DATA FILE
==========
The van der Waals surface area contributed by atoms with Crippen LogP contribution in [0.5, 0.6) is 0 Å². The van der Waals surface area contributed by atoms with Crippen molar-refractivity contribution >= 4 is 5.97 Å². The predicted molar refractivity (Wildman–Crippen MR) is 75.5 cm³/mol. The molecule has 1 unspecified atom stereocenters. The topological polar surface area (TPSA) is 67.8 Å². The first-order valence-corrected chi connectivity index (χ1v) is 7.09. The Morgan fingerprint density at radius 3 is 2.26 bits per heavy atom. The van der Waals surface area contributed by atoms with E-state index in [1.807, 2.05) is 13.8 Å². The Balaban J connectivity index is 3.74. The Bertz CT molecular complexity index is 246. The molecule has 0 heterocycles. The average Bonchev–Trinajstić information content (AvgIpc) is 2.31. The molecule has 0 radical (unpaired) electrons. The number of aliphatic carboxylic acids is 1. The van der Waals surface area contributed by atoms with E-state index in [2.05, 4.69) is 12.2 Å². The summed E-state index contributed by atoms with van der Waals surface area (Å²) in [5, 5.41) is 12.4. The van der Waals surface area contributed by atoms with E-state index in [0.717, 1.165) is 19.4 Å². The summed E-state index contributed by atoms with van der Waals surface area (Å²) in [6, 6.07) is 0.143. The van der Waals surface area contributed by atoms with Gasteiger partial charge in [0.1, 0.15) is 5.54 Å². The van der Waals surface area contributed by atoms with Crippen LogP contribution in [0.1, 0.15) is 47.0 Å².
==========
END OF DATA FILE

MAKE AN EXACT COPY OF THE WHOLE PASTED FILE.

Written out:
The van der Waals surface area contributed by atoms with Crippen LogP contribution in [0.5, 0.6) is 0 Å². The van der Waals surface area contributed by atoms with Crippen molar-refractivity contribution >= 4 is 5.97 Å². The predicted molar refractivity (Wildman–Crippen MR) is 75.5 cm³/mol. The molecule has 1 unspecified atom stereocenters. The topological polar surface area (TPSA) is 67.8 Å². The first-order valence-corrected chi connectivity index (χ1v) is 7.09. The Morgan fingerprint density at radius 3 is 2.26 bits per heavy atom. The van der Waals surface area contributed by atoms with E-state index in [1.807, 2.05) is 13.8 Å². The Balaban J connectivity index is 3.74. The Bertz CT molecular complexity index is 246. The molecule has 0 heterocycles. The average Bonchev–Trinajstić information content (AvgIpc) is 2.31. The molecule has 0 radical (unpaired) electrons. The number of aliphatic carboxylic acids is 1. The van der Waals surface area contributed by atoms with E-state index in [2.05, 4.69) is 12.2 Å². The summed E-state index contributed by atoms with van der Waals surface area (Å²) in [5, 5.41) is 12.4. The van der Waals surface area contributed by atoms with E-state index in [0.717, 1.165) is 19.4 Å². The summed E-state index contributed by atoms with van der Waals surface area (Å²) in [6, 6.07) is 0.143. The van der Waals surface area contributed by atoms with Gasteiger partial charge in [0.1, 0.15) is 5.54 Å². The van der Waals surface area contributed by atoms with Crippen LogP contribution in [0.1, 0.15) is 47.0 Å².